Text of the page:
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What will climate change do to our planet?Edit

March 11, 2007

Our planet's future - famous cities are submerged, a third of the world is desert, the rest struggling for food and fresh water. Richard Girling of The Sunday Times investigates the reality behind the science of climate change in the recent book by Mark Lynas called "Six Degrees". Lynas points to recent comments by the the UK Met Office's Hadley Centre for Climate Change, and the newly discovered "positive feedbacks" that would make nonsense of the generally accepted IPCC global-warming estimates. It would not be a gradual, linear increase with nature slowly succumbing to human attrition. Nature itself was about to turn nasty. Instead of absorbing and retaining greenhouse gases from the atmosphere, the Hadley figures suggested, Nature would suddenly spew them out again - billions of years' worth of carbon and methane, incontinently released in blazing surges that would drown or incinerate whole cities. Ice would melt in torrents, and the Amazon rainforest, could be dying as early as 2050. (more...)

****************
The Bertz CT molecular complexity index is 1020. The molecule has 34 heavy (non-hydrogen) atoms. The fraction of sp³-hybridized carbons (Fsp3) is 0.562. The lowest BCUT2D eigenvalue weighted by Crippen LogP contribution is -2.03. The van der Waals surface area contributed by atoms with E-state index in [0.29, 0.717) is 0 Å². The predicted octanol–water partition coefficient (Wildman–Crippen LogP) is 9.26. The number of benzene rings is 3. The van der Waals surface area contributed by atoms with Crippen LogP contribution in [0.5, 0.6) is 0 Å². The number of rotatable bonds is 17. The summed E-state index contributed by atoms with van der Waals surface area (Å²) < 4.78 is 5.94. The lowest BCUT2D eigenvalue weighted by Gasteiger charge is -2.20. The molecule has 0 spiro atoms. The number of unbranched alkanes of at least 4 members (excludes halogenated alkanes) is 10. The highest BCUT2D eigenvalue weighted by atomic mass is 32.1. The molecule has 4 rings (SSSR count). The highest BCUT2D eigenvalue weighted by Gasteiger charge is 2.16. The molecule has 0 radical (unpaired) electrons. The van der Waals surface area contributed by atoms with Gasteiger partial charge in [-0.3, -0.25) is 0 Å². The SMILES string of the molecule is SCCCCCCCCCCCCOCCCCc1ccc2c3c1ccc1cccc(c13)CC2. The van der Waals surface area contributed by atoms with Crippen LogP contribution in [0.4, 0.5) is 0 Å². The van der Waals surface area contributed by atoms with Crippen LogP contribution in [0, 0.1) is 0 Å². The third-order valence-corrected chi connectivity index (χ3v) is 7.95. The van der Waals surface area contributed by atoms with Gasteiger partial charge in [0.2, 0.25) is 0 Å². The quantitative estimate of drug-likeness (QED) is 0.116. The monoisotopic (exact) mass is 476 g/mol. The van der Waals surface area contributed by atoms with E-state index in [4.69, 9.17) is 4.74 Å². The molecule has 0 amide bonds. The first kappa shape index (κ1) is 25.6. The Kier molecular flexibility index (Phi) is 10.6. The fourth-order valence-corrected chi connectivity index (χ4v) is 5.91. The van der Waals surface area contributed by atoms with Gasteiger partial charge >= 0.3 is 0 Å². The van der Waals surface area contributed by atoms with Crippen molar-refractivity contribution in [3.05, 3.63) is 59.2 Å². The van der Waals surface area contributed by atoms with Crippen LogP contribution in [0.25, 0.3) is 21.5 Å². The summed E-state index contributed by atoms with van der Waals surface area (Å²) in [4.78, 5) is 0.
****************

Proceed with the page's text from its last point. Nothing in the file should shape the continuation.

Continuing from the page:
Here's a summary of the degree-by-degree guide to transitions Lynas says we are likely to experience as the globe slowly heats up.

1c Increase

Ice-free sea absorbs more heat and accelerates global warming; fresh water lost from a third of the world's surface; low-lying coastlines flooded

2c Increase

Europeans dying of heatstroke; forests ravaged by fire; stressed plants beginning to emit carbon rather than absorbing it; a third of all species face extinction

3c Increase

Carbon release from vegetation and soils ?speeds global warming; death of the Amazon rainforest; super-hurricanes hit coastal cities; starvation in Africa

4c Increase

Runaway thaw of permafrost makes global warming unstoppable; much of Britain made uninhabitable by severe flooding; Mediterranean region abandoned

5c Increase

Methane from ocean floor accelerates global warming; ice gone from both poles; humans migrate in search of food and try vainly to live like animals off the land

6c Increase

Life on Earth ends with apocalyptic storms, flash floods, hydrogen sulphide gas and methane fireballs racing across the globe with the power of atomic bombs; only fungi survive

Chance of avoiding six degrees of global warming: zero if the rise passes five degrees, by which time all feedbacks will be running out of control

Six Degrees: Our Future on a Hotter Planet, by Mark Lynas, is published by HarperCollins 2008

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